(New York, 5 September 2006) —World foreign direct investment (FDI) inflows in 2006 will reach some US$1.2trn, a 22% increase over the 2005 total of US$955bn, and the first time since 2000 that global FDI will have surpassed the US$1trn mark, according to World Investment Prospects to 2010: Boom or Backlash, released today. The report, published jointly by the Economist Intelligence Unit and The Columbia Program on International Investment (CPII), predicts that FDI flows will rise moderately through to the end of decade to US$1.4trn. However, it also cites a range of risks that could undermine this growth, and a backlash against FDI cannot be ruled out.
The report, which covers 82 countries, includes estimates of FDI flows in
2006, and also provides forecasts until 2010 for global and regional investment
trends. Highlights include a contribution by Jeffrey D. Sachs, Director of the
Earth Institute at Columbia University, on the policies that governments in
developing countries should adopt to attract more FDI to promote their economic
development as encapsulated in the United Nations´ Millennium Development Goals
(MDGs). Says Sachs: "Increased FDI inflows will be vital to success in meeting
the MDGs. FDI is needed to ensure the adequate job creation, capital
accumulation and export growth required to end extreme poverty." Active
investment promotion in particular is important.
Although FDI flows are expected to grow further, there are various indications that a number of developed countries (and increasingly also emerging markets) are re-evaluating the balance of costs and benefits of FDI. Warns Karl P. Sauvant, Executive Director of Columbia´s Program on International Investment: "It would be ironic if developed countries, which have led the liberalization drive in FDI policies during the past two decades, were to initiate a backlash against FDI.”
“We foresee neither boom nor backlash, but a period of constrained globalization. But there remain a range of potential risks—economic, political and geopolitical—which could undermine the globalization process, and with it FDI flows,” commented Robin Bew, Editorial Director for the Economist Intelligence Unit.
The full version of World Investment Prospects to 2010 is available
from http://www.store.eiu.com and is priced at £50/$95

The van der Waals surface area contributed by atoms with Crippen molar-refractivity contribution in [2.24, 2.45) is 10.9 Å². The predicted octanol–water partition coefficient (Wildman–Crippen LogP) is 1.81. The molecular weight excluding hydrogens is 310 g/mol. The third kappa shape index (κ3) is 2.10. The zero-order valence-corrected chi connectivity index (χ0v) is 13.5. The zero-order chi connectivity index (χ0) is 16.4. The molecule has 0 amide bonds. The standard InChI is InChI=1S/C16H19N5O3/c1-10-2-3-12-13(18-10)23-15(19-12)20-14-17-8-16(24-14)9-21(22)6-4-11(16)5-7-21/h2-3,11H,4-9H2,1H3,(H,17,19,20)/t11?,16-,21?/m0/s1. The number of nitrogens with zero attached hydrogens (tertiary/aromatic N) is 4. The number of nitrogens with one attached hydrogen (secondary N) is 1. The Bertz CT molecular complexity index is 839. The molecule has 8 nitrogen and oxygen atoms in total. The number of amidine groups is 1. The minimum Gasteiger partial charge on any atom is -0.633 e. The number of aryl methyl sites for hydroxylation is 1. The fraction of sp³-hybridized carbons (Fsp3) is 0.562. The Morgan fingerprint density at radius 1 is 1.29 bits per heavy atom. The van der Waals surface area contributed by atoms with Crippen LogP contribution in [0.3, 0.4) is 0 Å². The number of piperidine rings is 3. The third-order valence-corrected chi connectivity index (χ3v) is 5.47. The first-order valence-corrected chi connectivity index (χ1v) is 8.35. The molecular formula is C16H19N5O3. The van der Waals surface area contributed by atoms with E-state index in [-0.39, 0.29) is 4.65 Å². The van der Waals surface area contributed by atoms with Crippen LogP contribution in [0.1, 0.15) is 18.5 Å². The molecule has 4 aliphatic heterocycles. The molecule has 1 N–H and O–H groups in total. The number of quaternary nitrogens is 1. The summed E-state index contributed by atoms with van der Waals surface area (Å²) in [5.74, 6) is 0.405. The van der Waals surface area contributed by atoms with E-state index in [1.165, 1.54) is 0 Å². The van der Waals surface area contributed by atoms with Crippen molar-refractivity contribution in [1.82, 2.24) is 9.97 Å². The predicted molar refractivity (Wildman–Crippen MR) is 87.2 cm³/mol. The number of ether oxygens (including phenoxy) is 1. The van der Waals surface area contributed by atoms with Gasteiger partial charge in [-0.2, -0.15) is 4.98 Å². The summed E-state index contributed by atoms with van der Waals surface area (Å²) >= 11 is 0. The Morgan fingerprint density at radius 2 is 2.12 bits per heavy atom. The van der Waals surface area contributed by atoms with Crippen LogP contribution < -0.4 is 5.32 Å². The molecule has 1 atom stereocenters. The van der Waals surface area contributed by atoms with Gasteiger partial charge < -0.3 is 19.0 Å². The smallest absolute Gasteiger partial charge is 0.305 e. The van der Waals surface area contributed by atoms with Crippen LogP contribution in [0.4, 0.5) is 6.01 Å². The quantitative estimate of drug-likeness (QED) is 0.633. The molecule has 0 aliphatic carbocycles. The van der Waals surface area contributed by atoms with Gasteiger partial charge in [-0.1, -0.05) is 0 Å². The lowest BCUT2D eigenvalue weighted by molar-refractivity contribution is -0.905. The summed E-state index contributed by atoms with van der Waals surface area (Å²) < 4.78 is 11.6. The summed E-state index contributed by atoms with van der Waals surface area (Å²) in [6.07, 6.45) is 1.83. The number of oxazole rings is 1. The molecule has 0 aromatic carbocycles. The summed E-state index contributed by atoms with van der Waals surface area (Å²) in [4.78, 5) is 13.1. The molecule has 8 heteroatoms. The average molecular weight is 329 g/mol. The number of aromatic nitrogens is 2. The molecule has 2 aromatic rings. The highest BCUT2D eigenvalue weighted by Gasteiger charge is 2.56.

Copies are available for members of the press from the PR contacts below.
FDI Trends Webcast: Visit www.eiu.com/world or www.cpii.columbia.edu for views and analysis from the authors of World Investment Prospects. Registration for the webcast will begin on September 1st. The webcast itself will begin at 11:00am EDT on September 5th.
Karl P. Sauvant, Office: 1 (212) 854-0689 or mobile:1-646-724-5600 or Karl.Sauvant@law.columbia.edu
About the Economist Intelligence Unit
The Economist Intelligence Unit is the business information arm of The Economist Group, publisher of The Economist. Through our global network of over 500 analysts, we continuously assess and forecast political, economic and business conditions in 195 countries. As the world’s leading provider of country intelligence, we help executives make better business decisions by providing timely, reliable and impartial analysis on worldwide market trends and business strategies. More information about the Economist Intelligence Unit can be found on the Web at www.eiu.com.
About the Columbia Program on International Investment
The Columbia Program on International Investment (CPII), headed by Karl P. Sauvant, is a joint undertaking of the Columbia Law School, under Dean David M. Schizer, and The Earth Institute at Columbia University, directed by Jeffrey D. Sachs. It seeks to be a leader on issues related to foreign direct investment (FDI) in the global economy. The CPII focuses on the analysis and teaching of the implications of FDI for public policy and international investment law. Its objectives are to analyze important topical policy-oriented issues related to FDI, develop and disseminate practical approaches and solutions, and provide students with a challenging learning environment. More information about the Program can be found on the Web at www.cpii.columbia.edu.